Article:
- A vote-by-mail system gives voters more time to study proposals and candidates.
- It doesn’t seem to favor one party over another. One of the major sources of opposition to voting by mail is from Republicans, who feel that it would favor Democrats. Some Democrats favor the proposal for the same reason. But most serious research suggests that a well-run vote-by-mail system would increase the electorate, but would guarantee no automatic advantage for either party.
- It would save money. When Oregon moved to an all-mail system, they saved about 30 percent of the cost of running elections by not having to maintain polling places or pay as many poll workers.
- It would be heathier. In a time of COVID-19, it would limit the spread of the virus by keeping us at home rather than gathering at the polls. That was a major concern when Wisconsin held its traditional primary as the COVID crisis began.
- It might increase the possibility of fraud. When voting takes place outside of the public eye, there is the possibility of coercion or undue influence on voters. Even scholars who argue that voter fraud is rare admit that absentee voting is more prone to fraud that in-person voting. Similarly, while actual fraud is rare, voter registration lists are often inaccurate, and could result in ballot applications to dead voters or ineligible voters.
- Some argue that voter turnout doesn’t increase in the long run. While Oregon showed a sharp increase in turnout when it first used the mail-in option, the levels slipped in later years.
- It’s expensive to set up. While it may be cheaper in the long run for states to use all-mail voting, the initial costs can be substantial, and might be a challenge for state and local governments to implement in time for the August 4, and November 3, 2020, elections.
- In those cases where voters have to pay postage, some may feel that it an unfair financial burden, and a kind of a “poll tax.” That small cost might discourage some voters.
- There can be errors in handling mailed-in votes. Errors, or late delivery of mailed-in votes, could prevent voters from having their ballots counted or could delay results.
- Some may regret the loss of a voting tradition. There is a long custom of voters showing up in person, walking the gauntlet of candidates with flyers in hand, and greeting their neighbors as they go in to mark their ballots.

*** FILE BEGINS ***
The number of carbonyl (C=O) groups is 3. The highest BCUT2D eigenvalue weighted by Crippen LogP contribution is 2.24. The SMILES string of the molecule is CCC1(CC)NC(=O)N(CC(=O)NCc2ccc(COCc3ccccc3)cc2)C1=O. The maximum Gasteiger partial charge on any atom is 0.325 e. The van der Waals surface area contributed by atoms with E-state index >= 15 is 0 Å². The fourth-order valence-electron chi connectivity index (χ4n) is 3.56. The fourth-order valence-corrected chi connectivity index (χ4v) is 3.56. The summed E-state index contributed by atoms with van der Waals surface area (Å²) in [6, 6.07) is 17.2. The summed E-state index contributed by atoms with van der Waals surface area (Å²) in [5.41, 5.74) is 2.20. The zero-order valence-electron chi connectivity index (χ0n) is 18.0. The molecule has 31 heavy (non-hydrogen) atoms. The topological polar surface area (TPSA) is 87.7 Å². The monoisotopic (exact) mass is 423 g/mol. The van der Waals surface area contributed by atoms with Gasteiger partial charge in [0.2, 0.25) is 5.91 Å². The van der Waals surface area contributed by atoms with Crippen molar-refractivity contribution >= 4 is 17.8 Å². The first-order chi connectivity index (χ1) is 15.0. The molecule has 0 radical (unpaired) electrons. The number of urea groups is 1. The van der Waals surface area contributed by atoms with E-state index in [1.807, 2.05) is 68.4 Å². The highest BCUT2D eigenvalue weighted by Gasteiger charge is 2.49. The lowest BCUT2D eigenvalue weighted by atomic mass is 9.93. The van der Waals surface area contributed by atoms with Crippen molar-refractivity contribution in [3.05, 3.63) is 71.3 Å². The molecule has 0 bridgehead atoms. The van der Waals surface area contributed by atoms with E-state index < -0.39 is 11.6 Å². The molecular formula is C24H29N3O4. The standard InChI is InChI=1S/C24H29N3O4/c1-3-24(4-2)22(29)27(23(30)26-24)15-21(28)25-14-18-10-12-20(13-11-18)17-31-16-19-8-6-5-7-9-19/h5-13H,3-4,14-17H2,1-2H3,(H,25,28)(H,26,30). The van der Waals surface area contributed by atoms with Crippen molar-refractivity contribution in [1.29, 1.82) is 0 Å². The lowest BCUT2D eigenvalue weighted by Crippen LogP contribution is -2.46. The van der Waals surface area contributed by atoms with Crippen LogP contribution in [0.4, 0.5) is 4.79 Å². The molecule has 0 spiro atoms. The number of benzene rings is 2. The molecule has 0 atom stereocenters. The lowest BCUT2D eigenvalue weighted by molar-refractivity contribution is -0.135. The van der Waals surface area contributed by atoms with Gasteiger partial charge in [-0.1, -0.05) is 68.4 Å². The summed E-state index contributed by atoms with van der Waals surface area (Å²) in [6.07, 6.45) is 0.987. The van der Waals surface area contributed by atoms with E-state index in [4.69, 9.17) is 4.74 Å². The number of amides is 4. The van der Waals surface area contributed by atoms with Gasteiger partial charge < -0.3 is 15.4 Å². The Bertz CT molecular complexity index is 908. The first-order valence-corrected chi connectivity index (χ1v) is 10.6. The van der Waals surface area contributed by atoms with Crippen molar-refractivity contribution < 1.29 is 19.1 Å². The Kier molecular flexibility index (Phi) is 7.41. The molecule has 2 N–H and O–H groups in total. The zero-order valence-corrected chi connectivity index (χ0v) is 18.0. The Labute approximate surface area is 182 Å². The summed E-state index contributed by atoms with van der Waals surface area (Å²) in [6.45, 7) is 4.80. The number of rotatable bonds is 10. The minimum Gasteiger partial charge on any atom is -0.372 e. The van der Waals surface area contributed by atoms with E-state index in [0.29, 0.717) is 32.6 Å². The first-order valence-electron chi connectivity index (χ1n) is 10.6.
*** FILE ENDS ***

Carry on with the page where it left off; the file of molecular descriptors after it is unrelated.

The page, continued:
While most of the arguments favor some sort of voting-by-mail system, and there are good reasons to consider it, there are still some serious concerns for local election administrators. While it worked well for a limited election in May, it might take more changes to make it work well for a dramatically larger countywide, statewide, and nationwide election in August and November.
Will local officials have the funds and the time to make a transition to a new system? If there are problems, as there can be with any new project, will it undermine the trust in our election system, which is already facing challenges? Will losing candidates blame the new system for their loss?
A time for vote-by-mail
All in all, even with some concerns, there is much to be said for a mail-in system, and it’s a step in the right direction. It has worked well where it has been used. Provisions are made for those who wish to — or need to — vote in person. It brings more voters into the system, and it gives them more time to study the ballot. It saves money, and it may keep us healthier during the COVID-19 pandemic. Most of the concerns over fraud and partisan favoritism seem overblown.
Genesee County Clerk John Gleason is a strong supporter of voting by mail and expanding the electorate. He said, “I’m not one bit concerned about how folks vote, as much as I am that they vote. Because of the horrific costs both in human life and personal possessions, I don’t feel voting is only a right. It is a gift. So, ‘Let’s Lift the Gift!’”
With any new idea, there may be challenges and problems. But it makes a lot of sense, especially in a time of COVID-19. We may be surprised how well it works.
But if it doesn’t work, we can always go back to dropping rocks into Grecian urns.
EVM P0litical Commentator Paul Rozycki can be reached at email@example.com.